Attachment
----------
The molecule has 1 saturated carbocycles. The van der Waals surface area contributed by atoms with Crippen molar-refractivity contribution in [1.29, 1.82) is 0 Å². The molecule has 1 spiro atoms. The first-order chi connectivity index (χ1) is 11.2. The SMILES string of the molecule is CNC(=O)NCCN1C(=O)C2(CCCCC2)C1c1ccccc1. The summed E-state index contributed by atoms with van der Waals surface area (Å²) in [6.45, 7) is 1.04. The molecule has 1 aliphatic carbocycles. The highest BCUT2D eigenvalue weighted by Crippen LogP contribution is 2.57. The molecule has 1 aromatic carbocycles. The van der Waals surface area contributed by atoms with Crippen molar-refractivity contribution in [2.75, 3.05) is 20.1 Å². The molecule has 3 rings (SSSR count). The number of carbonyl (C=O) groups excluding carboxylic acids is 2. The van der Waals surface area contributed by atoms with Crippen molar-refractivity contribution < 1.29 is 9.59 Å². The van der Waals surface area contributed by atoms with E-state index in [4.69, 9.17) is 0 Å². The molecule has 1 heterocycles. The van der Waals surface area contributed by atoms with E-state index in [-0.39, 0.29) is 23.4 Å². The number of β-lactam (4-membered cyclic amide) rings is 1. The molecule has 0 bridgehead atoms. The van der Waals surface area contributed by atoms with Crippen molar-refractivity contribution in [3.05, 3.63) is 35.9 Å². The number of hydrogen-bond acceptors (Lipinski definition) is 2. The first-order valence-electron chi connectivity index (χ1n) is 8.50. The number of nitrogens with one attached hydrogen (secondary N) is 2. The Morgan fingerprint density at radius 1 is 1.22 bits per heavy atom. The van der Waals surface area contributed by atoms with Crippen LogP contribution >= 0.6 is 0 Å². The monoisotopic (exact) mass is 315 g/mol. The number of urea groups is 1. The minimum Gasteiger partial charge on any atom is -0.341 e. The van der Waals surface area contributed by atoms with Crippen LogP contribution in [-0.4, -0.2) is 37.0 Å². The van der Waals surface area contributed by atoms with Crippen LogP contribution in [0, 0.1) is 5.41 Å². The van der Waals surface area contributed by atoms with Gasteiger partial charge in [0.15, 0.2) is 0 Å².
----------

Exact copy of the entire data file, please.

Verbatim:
The molecule has 1 saturated carbocycles. The van der Waals surface area contributed by atoms with Crippen molar-refractivity contribution in [1.29, 1.82) is 0 Å². The molecule has 1 spiro atoms. The first-order chi connectivity index (χ1) is 11.2. The SMILES string of the molecule is CNC(=O)NCCN1C(=O)C2(CCCCC2)C1c1ccccc1. The summed E-state index contributed by atoms with van der Waals surface area (Å²) in [6.45, 7) is 1.04. The molecule has 1 aliphatic carbocycles. The highest BCUT2D eigenvalue weighted by Crippen LogP contribution is 2.57. The molecule has 1 aromatic carbocycles. The van der Waals surface area contributed by atoms with Crippen molar-refractivity contribution in [2.75, 3.05) is 20.1 Å². The molecule has 3 rings (SSSR count). The number of carbonyl (C=O) groups excluding carboxylic acids is 2. The van der Waals surface area contributed by atoms with Crippen molar-refractivity contribution < 1.29 is 9.59 Å². The van der Waals surface area contributed by atoms with E-state index in [4.69, 9.17) is 0 Å². The molecule has 1 heterocycles. The van der Waals surface area contributed by atoms with E-state index in [-0.39, 0.29) is 23.4 Å². The number of β-lactam (4-membered cyclic amide) rings is 1. The molecule has 0 bridgehead atoms. The van der Waals surface area contributed by atoms with Crippen molar-refractivity contribution in [3.05, 3.63) is 35.9 Å². The number of hydrogen-bond acceptors (Lipinski definition) is 2. The first-order valence-electron chi connectivity index (χ1n) is 8.50. The number of nitrogens with one attached hydrogen (secondary N) is 2. The Morgan fingerprint density at radius 1 is 1.22 bits per heavy atom. The van der Waals surface area contributed by atoms with Crippen LogP contribution >= 0.6 is 0 Å². The monoisotopic (exact) mass is 315 g/mol. The number of urea groups is 1. The minimum Gasteiger partial charge on any atom is -0.341 e. The van der Waals surface area contributed by atoms with Crippen LogP contribution in [-0.4, -0.2) is 37.0 Å². The van der Waals surface area contributed by atoms with Crippen LogP contribution in [0, 0.1) is 5.41 Å². The van der Waals surface area contributed by atoms with Gasteiger partial charge in [0.15, 0.2) is 0 Å².